By Charles X Leslie: In the early to mid-90s, gangs started becoming prominent in Belize City. In Placencia, where I was born and where I grew up, we were introduced to this world, more so than other parts of Belize, at that time, due to the ‘sea lotto’ era, which brought all the ‘bad boys’ and drug dealers from Belize City, looking to buy cocaine from the ‘lucky’ fisherfolks who happened to stumble on a few kilos to a few bales. I was a kid, 14-15 years old at that time.
A kilo sold for about $8,000 to as high as $15,000 at the time, with discounts on bails. Young men, many of whom would consider it good money, making $150 a week, were rolling with thousands in their pockets, 10s to 100s of thousands under their mattress. I was too young to go to the bars, but guys were running $3,000 bar tabs!
At one point there was a race on who could buy the coolest boat. I heard Bradley’s Boat Yard was cleaning up. Guys were walking in with 40, 50, 60K cash, paying in full for a boat to be built.
The mid-90s introduced the dark side of Belize City to Placencia, to a small village of barely a thousand people at that time. This era created many crack heads, coke heads, prostitutes, drug dealers and all the other social decays that illegal drugs cause in a community, in a very short time. Young men who barely knew what a pellet gun looked like were walking around with 9-millimeter Berettas.
In the later part of the 90s, the social decay was painfully evident. Ayn Rand’s objectivism was in full swing. Money was flowing across the village. The milieu went from being community-minded to materialism and consumerism. Keeping up with the Jone’s was a thing I use to watch on television, now it was in Placencia, in my village, it created a lot of hate and envy.
People started to fence their yards, neighbors weren’t so neighborly anymore. People celebrated the misfortunes of others, instead of, like back in the day, rushing to help. Now I am not saying this in a strawman way, however, social behaviors that were very rare, were now there in an innate way.
Many of that fast fortune dwindled quickly. Most of the people who were ‘lucky’, blew most of that money on things that held little to no value – cars, clothes, parties etc. Petty crime started to become a real problem.
Especially burglary, which was mostly committed by the dope fiends. My mom and dad owned Kingfisher Restaurant, the largest restaurant in Placencia at that time, and break-ins was a constant worry for them, and for many villagers who were trying to grow their business with the growing tourism industry of the Placencia Peninsula.
By the start of the 2000s, the remnants of the ‘sea lotto’ era were in Placencia to stay. Many families saw broken homes, families struggling with drug addicted children, seeing their kids in and out of jail, becoming drug kingpins and the list goes on.
Many people in the village were extremely concerned about the route young people were taking, and what the future of other young people would be. It was nearing where many parents were expecting shootouts and murders to become the norm, as it did in Belize City.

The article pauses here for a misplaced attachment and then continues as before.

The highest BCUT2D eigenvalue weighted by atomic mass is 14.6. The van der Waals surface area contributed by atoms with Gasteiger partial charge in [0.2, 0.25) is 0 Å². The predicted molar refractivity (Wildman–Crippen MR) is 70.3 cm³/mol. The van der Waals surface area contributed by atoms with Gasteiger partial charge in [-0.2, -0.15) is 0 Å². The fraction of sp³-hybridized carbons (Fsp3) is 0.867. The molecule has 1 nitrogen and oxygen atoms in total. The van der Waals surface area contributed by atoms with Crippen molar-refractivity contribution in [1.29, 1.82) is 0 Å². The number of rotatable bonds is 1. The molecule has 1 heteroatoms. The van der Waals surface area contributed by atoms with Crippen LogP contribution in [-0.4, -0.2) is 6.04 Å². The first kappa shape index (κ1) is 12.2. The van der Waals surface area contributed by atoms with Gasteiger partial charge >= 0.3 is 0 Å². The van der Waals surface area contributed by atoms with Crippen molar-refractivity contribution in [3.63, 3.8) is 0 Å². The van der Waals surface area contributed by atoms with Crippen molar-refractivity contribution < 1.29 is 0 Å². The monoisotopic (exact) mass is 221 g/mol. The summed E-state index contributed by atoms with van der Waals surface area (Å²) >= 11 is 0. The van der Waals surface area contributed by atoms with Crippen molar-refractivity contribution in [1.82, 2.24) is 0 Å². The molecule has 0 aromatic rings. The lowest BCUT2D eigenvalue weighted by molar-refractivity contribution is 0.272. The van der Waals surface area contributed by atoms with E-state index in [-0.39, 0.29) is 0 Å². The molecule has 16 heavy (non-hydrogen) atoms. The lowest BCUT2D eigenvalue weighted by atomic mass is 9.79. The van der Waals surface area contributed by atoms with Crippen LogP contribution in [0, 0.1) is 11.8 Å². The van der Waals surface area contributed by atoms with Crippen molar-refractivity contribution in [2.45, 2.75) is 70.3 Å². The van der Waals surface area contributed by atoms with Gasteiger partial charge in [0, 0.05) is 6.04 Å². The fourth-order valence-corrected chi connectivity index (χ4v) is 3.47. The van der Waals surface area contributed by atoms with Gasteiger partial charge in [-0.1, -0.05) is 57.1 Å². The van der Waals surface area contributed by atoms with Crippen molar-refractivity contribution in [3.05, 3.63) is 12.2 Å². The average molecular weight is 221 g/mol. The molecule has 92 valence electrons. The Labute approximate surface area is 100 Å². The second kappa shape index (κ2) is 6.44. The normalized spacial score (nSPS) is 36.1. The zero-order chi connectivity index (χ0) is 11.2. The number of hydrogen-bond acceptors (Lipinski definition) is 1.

In 1998 my father and other villagers came together and formed the first Belize Tourism Industry Association (BTIA) Chapter, and established the Placencia Tourism Center. I was fortunate to have had parents who worked hard to send me to school. I graduated from Ecumenical Junior College in 2000 and my first job was at the Placencia Tourism Center (PTC).
The PTC played many roles, the top two, in my opinion that had the most impact were:
Promoting Placencia as a tourism destination.
Promoting and sponsoring tour guide training for young people who wanted to penetrate the tourism job market.
I strongly believe that the promotion of the Tour Guide Training Program is one of the most significant contributing factors that saved many Placencia youths from being sucked into a life of hopelessness and crime.
The Tour Guide Training Program did something that no other program has ever done for youths across Belize: It taught young people how rich Belize is, and thought them the value of their country. When someone learns about the value of what they have, they become proud it.
To take the Tour Guide Training Program, however, is not a cheap one. It costs anywhere from $600 to a $1,000 per person. The vast majority of young Belizeans cannot afford this program. This is why I strongly recommend that the Government of Belize create a country-wide initiative to offer, for free, this Tour Guide Training Program, especially in Belize City.
Coupled with this, the Government should promptly implement the Belize Progressive Party’s land distribution policy of giving each young person a piece of land upon turning 18 years of age (and retroactively), so that our young people will also own a piece of the jewel.
When our young people know the value of their country, they will become proud of it. When they own a piece of it, they will show ownership and protection of it. When young people have access to cheap capital to start, build and grow their business ideas, they will build and grow Belize from a beggar nation to a donor nation.
Once our leaders wake up and start such a nationwide initiative, we will not have to worry about our young people standing up for Belize, whether it is against an internal or external threat, they will stand up and defend Belize at the blink of an eye.
This, my fellow Belizeans, is how we will save and empower our youths and give them hope for the future.
The views expressed in this article are those of the writer and not necessarily those of Breaking Belize News.
The article was written by Charles Leslie Jr., former independent Chairman of Placencia Village (2010 – 2013). He holds an Associates degree in business, accounting and economics and has over 20 years business experience. He is also a member of the Belize Progressive party.
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